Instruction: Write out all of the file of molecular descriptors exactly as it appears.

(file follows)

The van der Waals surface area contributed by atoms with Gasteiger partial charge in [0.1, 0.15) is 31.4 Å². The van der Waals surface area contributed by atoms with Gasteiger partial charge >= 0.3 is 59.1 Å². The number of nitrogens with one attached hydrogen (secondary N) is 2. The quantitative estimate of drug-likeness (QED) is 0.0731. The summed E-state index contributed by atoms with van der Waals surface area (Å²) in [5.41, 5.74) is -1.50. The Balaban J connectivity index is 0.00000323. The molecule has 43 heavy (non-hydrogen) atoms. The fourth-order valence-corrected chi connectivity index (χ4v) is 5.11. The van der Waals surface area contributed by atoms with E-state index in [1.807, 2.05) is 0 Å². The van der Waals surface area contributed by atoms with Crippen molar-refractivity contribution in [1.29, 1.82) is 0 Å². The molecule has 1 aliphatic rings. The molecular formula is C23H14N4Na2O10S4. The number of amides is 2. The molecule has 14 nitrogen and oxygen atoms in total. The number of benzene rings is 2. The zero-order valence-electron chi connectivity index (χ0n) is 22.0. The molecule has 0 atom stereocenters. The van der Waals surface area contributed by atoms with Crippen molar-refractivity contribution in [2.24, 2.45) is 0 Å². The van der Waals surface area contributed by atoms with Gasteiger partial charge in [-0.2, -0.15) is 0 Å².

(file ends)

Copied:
The van der Waals surface area contributed by atoms with Gasteiger partial charge in [0.1, 0.15) is 31.4 Å². The van der Waals surface area contributed by atoms with Gasteiger partial charge >= 0.3 is 59.1 Å². The number of nitrogens with one attached hydrogen (secondary N) is 2. The quantitative estimate of drug-likeness (QED) is 0.0731. The summed E-state index contributed by atoms with van der Waals surface area (Å²) in [5.41, 5.74) is -1.50. The Balaban J connectivity index is 0.00000323. The molecule has 43 heavy (non-hydrogen) atoms. The fourth-order valence-corrected chi connectivity index (χ4v) is 5.11. The van der Waals surface area contributed by atoms with E-state index in [1.807, 2.05) is 0 Å². The van der Waals surface area contributed by atoms with Crippen molar-refractivity contribution in [1.29, 1.82) is 0 Å². The molecule has 1 aliphatic rings. The molecular formula is C23H14N4Na2O10S4. The number of amides is 2. The molecule has 14 nitrogen and oxygen atoms in total. The number of benzene rings is 2. The zero-order valence-electron chi connectivity index (χ0n) is 22.0. The molecule has 0 atom stereocenters. The van der Waals surface area contributed by atoms with Crippen molar-refractivity contribution in [2.24, 2.45) is 0 Å². The van der Waals surface area contributed by atoms with Gasteiger partial charge in [-0.2, -0.15) is 0 Å².